• Professionally installed laminate flooring will be water resistant to common daily spills
  • Cost-effective alternative to other options
  • Smooth surfaces allow for easy cleanup and maintenance
  • Cheap enough to change out every few years if you get tired of it

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Are Hardwood Floors Good in the Kitchen?

Hardwood flooring looks amazing in any room and the kitchen is certainly no exception. But, if you are considering gracing your kitchen with hardwood floors, there are a few things you should consider before sealing the deal.

About Hardwood Flooring

Hardwood floors bring a wonderful look and feel to a room. The practice of using wood planks for flooring dates back centuries because people used what they had to accommodate their needs. In modern days, however, wood flooring is considered a luxury and an up-grade. They do require maintenance so many homeowners question if hardwood flooring is a good fit for them.

Appalachian Flooring Signature Collection

The Pros and Cons of Hardwood Flooring in the Kitchen

Figuring out if hardwood flooring is right for your kitchen or not is more of a personal choice than a right or wrong answer. Here are some facts to help you make an informed decision:


  • Appealing. Wood flooring brings an attractive element to the floor’s surface and can set whatever mood you chose, like modern, rustic, or classic.
  • Refinishing. If your wood floor gets beat up or needs a lift, you can always refinish it.
  • Value. Wood flooring in any room increases the value of a structure.
  • Comfort. Wood floors are warmer and softer than tile or marble options.


  • Expensive. Hardwood flooring is expensive. Covering any room in wood will cost you and a room that is subject to spills and other abuse may not be wise.
  • Maintenance. Hardwood floors require maintenance, especially certain types of woods such as Baltic pine which is a soft wood. Being in the kitchen, wood will take more in the way of maintenance, especially since it is a high-traffic area.
  • Moisture. Generally, wood floors are not optimal for wet locations and kitchens certainly have their fair share of moisture. The fibers in the wood can swell when they get wet or are exposed to dampness.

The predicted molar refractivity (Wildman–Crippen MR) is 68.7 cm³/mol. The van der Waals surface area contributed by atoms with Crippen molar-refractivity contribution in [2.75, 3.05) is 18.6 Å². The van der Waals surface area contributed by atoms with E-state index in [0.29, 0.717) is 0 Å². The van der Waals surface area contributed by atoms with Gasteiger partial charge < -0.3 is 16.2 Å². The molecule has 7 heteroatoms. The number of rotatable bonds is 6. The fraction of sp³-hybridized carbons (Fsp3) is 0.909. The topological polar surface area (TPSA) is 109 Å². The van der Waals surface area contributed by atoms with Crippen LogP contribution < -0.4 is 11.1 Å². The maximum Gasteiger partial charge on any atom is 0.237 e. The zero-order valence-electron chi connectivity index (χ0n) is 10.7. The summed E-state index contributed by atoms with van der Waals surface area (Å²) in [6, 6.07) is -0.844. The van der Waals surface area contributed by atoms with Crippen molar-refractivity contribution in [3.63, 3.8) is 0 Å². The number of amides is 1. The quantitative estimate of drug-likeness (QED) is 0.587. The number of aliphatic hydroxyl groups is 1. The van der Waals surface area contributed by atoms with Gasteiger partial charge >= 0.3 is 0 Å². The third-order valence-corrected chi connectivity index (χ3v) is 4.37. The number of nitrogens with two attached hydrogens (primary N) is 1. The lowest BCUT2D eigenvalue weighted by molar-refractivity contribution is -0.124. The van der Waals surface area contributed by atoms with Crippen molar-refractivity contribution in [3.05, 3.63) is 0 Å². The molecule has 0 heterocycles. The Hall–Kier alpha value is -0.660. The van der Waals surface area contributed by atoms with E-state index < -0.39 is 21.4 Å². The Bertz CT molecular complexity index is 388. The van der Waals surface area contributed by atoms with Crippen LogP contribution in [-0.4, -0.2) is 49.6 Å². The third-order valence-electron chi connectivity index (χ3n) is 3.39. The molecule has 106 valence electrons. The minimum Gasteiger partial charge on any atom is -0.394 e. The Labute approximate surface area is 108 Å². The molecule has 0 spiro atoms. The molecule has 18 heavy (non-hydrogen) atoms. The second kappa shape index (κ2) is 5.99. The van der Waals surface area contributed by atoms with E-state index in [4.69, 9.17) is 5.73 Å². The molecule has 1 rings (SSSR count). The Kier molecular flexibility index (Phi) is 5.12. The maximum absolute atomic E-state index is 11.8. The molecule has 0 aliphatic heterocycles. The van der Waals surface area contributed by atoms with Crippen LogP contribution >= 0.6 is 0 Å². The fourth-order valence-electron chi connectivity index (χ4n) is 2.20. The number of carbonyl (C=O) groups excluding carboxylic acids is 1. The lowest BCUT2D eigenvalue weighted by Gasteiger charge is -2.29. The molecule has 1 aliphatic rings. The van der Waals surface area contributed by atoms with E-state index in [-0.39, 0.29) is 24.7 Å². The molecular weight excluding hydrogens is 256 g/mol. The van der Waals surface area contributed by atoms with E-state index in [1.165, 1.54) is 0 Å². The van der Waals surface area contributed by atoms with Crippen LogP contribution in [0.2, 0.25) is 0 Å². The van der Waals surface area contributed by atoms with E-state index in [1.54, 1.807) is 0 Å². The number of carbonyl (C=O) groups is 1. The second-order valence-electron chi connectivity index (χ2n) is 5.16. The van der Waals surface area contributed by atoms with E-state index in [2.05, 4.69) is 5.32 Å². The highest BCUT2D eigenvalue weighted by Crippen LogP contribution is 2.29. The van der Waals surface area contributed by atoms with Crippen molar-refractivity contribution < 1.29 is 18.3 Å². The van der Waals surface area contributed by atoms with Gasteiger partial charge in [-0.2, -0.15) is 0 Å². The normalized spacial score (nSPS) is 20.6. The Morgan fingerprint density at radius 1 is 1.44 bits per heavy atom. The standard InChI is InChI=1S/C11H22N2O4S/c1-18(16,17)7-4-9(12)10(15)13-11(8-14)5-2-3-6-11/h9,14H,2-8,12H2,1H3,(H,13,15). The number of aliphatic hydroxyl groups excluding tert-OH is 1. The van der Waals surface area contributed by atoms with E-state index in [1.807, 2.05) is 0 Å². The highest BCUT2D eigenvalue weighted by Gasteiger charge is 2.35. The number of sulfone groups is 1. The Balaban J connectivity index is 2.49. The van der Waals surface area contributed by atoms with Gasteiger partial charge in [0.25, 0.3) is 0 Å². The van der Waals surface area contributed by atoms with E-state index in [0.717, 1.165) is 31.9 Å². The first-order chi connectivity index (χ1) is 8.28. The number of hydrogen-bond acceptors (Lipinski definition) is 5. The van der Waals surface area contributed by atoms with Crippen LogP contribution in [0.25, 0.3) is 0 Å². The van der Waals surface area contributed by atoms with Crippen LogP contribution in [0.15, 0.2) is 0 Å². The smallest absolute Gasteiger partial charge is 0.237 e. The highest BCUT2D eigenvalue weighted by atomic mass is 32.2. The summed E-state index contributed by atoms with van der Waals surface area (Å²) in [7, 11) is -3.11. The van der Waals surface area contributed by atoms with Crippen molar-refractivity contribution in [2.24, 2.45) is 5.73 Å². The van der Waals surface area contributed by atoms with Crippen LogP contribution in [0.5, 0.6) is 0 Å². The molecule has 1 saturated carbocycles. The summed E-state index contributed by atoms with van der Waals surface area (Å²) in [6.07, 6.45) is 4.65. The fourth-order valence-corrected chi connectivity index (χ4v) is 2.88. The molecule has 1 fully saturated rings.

• Exposure. Wooden kitchen floors take a beating and tend to scratch and dent when things are dropped on them or they aren’t properly taken care of.

Kitchen-Worthy Wood Flooring

If you have read the advantages and disadvantages of installing wood flooring in the kitchen and have reached the decision to go for it, you will want to carefully consider which type of wood to use. Maple, cherry, and oak are exceptionally good for the kitchen because they are hardwoods. Softwoods are less desirable since they tend to dent, even when treated.

When matching the décor of your kitchen, you might choose a durable wood coupled with the effect you are looking for. Distressed pine is soft and might scratch and dent easily but if you’re going for a rustic appeal, you will nail it.

Another important decision is what type of planks to purchase for kitchen wood flooring. Solid unfinished planks butt tightly together and can be sealed in order to provide protection against water. Solid pretreated planks are even easier to install and are milled so the edges are simpler to fit together. Engineered planks are easy to install and are quite stable when holding up heavy appliances such as refrigerators and stoves, and generally engineered is the best hardwood option for the kitchen. Reclaimed planks are the rage right now so if you are into the distressed look, you might save a ton of money going that route.

How Hardwood Flooring for Kitchens Boils Down

While it is true that hardwood flooring is sometimes problematic in the kitchen, it is also a fact that the beautiful look and feel it creates is second to none. If you are willing to choose a wood that is suitable for a kitchen and are willing to keep up the maintenance on it, you can’t beat a hardwood floor in any room, including the kitchen.